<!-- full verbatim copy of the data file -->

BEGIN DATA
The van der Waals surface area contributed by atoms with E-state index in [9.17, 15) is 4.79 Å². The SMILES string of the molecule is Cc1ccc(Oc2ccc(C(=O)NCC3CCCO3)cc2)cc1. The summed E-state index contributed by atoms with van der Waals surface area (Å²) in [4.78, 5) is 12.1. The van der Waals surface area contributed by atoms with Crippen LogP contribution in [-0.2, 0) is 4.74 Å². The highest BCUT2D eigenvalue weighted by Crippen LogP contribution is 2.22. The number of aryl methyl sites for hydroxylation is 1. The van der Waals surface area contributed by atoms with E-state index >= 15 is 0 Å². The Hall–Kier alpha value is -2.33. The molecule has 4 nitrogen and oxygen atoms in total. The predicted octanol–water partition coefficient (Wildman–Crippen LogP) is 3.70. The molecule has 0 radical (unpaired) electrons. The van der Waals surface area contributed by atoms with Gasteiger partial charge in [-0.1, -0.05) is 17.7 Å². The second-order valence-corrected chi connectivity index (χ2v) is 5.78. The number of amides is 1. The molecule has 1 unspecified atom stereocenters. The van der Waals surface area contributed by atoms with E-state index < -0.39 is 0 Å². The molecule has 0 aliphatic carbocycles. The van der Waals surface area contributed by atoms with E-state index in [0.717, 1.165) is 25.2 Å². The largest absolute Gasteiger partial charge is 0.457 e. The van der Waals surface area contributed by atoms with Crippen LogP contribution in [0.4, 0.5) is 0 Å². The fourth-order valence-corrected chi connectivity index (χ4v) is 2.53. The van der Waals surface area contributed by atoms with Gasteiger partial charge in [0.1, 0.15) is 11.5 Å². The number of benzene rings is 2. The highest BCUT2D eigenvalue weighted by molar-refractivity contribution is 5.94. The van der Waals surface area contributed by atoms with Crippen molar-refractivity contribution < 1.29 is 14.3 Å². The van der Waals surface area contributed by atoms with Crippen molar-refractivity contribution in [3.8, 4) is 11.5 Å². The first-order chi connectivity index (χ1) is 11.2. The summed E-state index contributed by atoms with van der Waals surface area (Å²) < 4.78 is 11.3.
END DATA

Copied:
The van der Waals surface area contributed by atoms with E-state index in [9.17, 15) is 4.79 Å². The SMILES string of the molecule is Cc1ccc(Oc2ccc(C(=O)NCC3CCCO3)cc2)cc1. The summed E-state index contributed by atoms with van der Waals surface area (Å²) in [4.78, 5) is 12.1. The van der Waals surface area contributed by atoms with Crippen LogP contribution in [-0.2, 0) is 4.74 Å². The highest BCUT2D eigenvalue weighted by Crippen LogP contribution is 2.22. The number of aryl methyl sites for hydroxylation is 1. The van der Waals surface area contributed by atoms with E-state index >= 15 is 0 Å². The Hall–Kier alpha value is -2.33. The molecule has 4 nitrogen and oxygen atoms in total. The predicted octanol–water partition coefficient (Wildman–Crippen LogP) is 3.70. The molecule has 0 radical (unpaired) electrons. The van der Waals surface area contributed by atoms with Gasteiger partial charge in [-0.1, -0.05) is 17.7 Å². The second-order valence-corrected chi connectivity index (χ2v) is 5.78. The number of amides is 1. The molecule has 1 unspecified atom stereocenters. The van der Waals surface area contributed by atoms with E-state index < -0.39 is 0 Å². The molecule has 0 aliphatic carbocycles. The van der Waals surface area contributed by atoms with E-state index in [0.717, 1.165) is 25.2 Å². The largest absolute Gasteiger partial charge is 0.457 e. The van der Waals surface area contributed by atoms with Crippen LogP contribution in [0.4, 0.5) is 0 Å². The fourth-order valence-corrected chi connectivity index (χ4v) is 2.53. The van der Waals surface area contributed by atoms with Gasteiger partial charge in [0.1, 0.15) is 11.5 Å². The number of benzene rings is 2. The highest BCUT2D eigenvalue weighted by molar-refractivity contribution is 5.94. The van der Waals surface area contributed by atoms with Crippen molar-refractivity contribution < 1.29 is 14.3 Å². The van der Waals surface area contributed by atoms with Crippen molar-refractivity contribution in [3.8, 4) is 11.5 Å². The first-order chi connectivity index (χ1) is 11.2. The summed E-state index contributed by atoms with van der Waals surface area (Å²) < 4.78 is 11.3.